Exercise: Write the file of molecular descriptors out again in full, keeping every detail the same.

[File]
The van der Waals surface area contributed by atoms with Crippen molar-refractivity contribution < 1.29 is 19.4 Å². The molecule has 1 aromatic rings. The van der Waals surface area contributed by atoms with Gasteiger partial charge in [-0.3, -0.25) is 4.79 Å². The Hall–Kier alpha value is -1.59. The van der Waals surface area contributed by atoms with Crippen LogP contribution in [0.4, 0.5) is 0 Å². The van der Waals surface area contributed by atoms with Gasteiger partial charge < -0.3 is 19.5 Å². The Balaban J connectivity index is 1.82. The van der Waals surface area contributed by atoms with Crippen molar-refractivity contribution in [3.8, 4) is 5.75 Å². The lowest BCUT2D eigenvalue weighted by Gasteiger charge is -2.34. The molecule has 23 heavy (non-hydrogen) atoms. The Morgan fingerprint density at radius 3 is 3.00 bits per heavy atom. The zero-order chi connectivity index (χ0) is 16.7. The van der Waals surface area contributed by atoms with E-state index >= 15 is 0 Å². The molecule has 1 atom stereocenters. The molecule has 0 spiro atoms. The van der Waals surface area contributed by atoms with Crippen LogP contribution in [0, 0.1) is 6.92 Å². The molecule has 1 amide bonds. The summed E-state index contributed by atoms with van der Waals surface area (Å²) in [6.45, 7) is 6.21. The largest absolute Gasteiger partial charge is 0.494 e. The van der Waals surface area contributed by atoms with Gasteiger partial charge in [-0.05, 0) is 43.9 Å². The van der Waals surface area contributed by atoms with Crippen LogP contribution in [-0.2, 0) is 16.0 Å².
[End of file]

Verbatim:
The van der Waals surface area contributed by atoms with Crippen molar-refractivity contribution < 1.29 is 19.4 Å². The molecule has 1 aromatic rings. The van der Waals surface area contributed by atoms with Gasteiger partial charge in [-0.3, -0.25) is 4.79 Å². The Hall–Kier alpha value is -1.59. The van der Waals surface area contributed by atoms with Crippen LogP contribution in [0.4, 0.5) is 0 Å². The van der Waals surface area contributed by atoms with Gasteiger partial charge < -0.3 is 19.5 Å². The Balaban J connectivity index is 1.82. The van der Waals surface area contributed by atoms with Crippen molar-refractivity contribution in [3.8, 4) is 5.75 Å². The lowest BCUT2D eigenvalue weighted by Gasteiger charge is -2.34. The molecule has 23 heavy (non-hydrogen) atoms. The Morgan fingerprint density at radius 3 is 3.00 bits per heavy atom. The zero-order chi connectivity index (χ0) is 16.7. The van der Waals surface area contributed by atoms with E-state index >= 15 is 0 Å². The molecule has 1 atom stereocenters. The molecule has 0 spiro atoms. The van der Waals surface area contributed by atoms with Crippen LogP contribution in [0, 0.1) is 6.92 Å². The molecule has 1 amide bonds. The summed E-state index contributed by atoms with van der Waals surface area (Å²) in [6.45, 7) is 6.21. The largest absolute Gasteiger partial charge is 0.494 e. The van der Waals surface area contributed by atoms with Gasteiger partial charge in [-0.05, 0) is 43.9 Å². The van der Waals surface area contributed by atoms with Crippen LogP contribution in [-0.2, 0) is 16.0 Å².